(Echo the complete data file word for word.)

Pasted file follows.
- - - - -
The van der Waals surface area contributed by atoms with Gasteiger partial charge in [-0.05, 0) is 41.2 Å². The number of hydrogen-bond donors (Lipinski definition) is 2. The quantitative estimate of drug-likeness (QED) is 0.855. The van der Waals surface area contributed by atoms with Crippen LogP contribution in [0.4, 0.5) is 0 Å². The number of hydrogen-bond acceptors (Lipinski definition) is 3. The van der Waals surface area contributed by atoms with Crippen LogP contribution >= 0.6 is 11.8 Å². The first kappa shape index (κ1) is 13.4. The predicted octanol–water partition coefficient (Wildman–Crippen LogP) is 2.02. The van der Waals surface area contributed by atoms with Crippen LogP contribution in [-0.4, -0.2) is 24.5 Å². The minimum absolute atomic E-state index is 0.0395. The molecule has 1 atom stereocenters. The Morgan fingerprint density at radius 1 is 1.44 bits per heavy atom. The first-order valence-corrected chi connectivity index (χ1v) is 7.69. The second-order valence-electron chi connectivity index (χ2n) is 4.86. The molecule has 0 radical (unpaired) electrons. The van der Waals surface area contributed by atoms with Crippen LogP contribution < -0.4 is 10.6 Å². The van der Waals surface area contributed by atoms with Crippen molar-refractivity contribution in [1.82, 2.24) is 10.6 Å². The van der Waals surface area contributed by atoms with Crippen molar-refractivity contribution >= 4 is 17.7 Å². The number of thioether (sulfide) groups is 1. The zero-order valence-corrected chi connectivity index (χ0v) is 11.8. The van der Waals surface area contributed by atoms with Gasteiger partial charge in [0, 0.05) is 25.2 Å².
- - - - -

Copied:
The van der Waals surface area contributed by atoms with Gasteiger partial charge in [-0.05, 0) is 41.2 Å². The number of hydrogen-bond donors (Lipinski definition) is 2. The quantitative estimate of drug-likeness (QED) is 0.855. The van der Waals surface area contributed by atoms with Crippen LogP contribution in [0.4, 0.5) is 0 Å². The number of hydrogen-bond acceptors (Lipinski definition) is 3. The van der Waals surface area contributed by atoms with Crippen LogP contribution >= 0.6 is 11.8 Å². The first kappa shape index (κ1) is 13.4. The predicted octanol–water partition coefficient (Wildman–Crippen LogP) is 2.02. The van der Waals surface area contributed by atoms with Crippen LogP contribution in [-0.4, -0.2) is 24.5 Å². The minimum absolute atomic E-state index is 0.0395. The molecule has 1 atom stereocenters. The Morgan fingerprint density at radius 1 is 1.44 bits per heavy atom. The first-order valence-corrected chi connectivity index (χ1v) is 7.69. The second-order valence-electron chi connectivity index (χ2n) is 4.86. The molecule has 0 radical (unpaired) electrons. The van der Waals surface area contributed by atoms with Crippen LogP contribution < -0.4 is 10.6 Å². The van der Waals surface area contributed by atoms with Crippen molar-refractivity contribution in [1.82, 2.24) is 10.6 Å². The van der Waals surface area contributed by atoms with Crippen molar-refractivity contribution >= 4 is 17.7 Å². The number of thioether (sulfide) groups is 1. The zero-order valence-corrected chi connectivity index (χ0v) is 11.8. The van der Waals surface area contributed by atoms with Gasteiger partial charge in [0, 0.05) is 25.2 Å².